This cool secluded garden, moated by the River Darent, is a peaceful haven after the noise and bustle of Dartford.
The curious name derives from the Commandery of the Knights Hospitallers of the Order of Saint John of Jerusalem.
This military order, whose headquarters was in Jerusalem, was given the manor in 1199, probably as pious contribution to the Crusades.
The original Commandery of the Knights was dissolved at the Reformation. Only the chapel with its buttressed flint walls and three tall lancet windows survives.
St John's is approached down a short drive from the village of Sutton-at-Hone.
The house is first seen across the waters of the moat and between a magnificent Cedar of Lebanon and a copper beech.
The pleasant two-storey stuccoed house has a steeply pitched roof with dormer windows. It was the creation of Abraham Hill, one of the founders of the Royal Society.
He acquired St John's in 1665 and lived there until his death in 1721. The vast cedar was probably planted by Hill in the late 17th century when the house was built. He also introduced a cider industry from Devon.
A recently established orchard recalls Hill's innovation but no traces remain of the original cider apples and perry pears he planted here.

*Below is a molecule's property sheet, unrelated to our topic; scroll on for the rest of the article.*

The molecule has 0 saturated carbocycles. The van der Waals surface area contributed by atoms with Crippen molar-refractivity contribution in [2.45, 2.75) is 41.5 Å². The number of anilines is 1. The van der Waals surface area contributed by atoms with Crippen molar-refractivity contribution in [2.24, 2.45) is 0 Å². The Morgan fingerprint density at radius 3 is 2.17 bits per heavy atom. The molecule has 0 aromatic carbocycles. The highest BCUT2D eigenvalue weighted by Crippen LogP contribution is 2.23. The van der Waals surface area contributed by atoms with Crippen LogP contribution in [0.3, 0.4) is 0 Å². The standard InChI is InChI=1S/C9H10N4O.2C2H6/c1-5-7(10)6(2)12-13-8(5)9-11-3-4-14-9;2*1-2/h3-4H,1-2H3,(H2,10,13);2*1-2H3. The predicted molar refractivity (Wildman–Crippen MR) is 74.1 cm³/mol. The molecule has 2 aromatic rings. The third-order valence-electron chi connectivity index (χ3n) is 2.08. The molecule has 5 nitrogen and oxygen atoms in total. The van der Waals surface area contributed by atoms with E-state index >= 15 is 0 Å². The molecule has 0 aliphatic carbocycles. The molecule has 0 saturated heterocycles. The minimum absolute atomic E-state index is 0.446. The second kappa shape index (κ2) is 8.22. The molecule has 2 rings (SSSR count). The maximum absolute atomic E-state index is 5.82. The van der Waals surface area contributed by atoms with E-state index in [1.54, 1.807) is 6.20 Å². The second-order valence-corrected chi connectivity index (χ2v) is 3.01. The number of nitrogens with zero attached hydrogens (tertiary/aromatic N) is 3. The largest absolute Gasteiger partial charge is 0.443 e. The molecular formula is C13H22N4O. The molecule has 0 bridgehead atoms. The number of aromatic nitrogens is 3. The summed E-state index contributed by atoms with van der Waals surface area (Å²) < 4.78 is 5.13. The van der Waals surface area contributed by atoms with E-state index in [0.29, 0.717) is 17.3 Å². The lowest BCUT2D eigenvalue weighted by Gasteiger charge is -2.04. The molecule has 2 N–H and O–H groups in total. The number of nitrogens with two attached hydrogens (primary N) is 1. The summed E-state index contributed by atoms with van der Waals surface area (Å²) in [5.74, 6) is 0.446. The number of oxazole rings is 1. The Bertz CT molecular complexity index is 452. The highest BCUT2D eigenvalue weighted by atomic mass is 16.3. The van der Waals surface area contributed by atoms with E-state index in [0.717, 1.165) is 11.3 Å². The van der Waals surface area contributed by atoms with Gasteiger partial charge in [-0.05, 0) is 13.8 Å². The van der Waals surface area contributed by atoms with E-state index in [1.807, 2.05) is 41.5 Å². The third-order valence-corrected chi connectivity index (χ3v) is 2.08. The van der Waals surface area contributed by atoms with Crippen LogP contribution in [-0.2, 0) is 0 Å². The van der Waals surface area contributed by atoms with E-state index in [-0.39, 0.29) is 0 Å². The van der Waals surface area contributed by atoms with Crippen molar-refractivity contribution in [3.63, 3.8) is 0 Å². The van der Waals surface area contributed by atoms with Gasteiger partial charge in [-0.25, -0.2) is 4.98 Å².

Between 1755 and 1776 St John's was the home of Edward Hasted, the eminent historian of Kent. His additions include the south door, rich plasterwork in the house and the sash windows. Much of the decoration in the house is as Hasted left it including the rococo chimneypiece in Mrs Hasted's boudoir. The expense of these improvements contributed to Edward Hasted's financial ruin.
From the house undulating lawns, planted with a broad avenue of chestnuts, stretch away to the limes and willows edging the moat.
There are a number of splendid specimen trees here including a descendant of one of the willows on St Helena under which Napoleon was buried. Spring and summer flower borders are bright with bulbs and herbaceous plants.
St John's Jerusalem is now in the care of the National Trust.
However, the Knights live on in the name of this delightful property. Only the chapel and the garden are open to the public.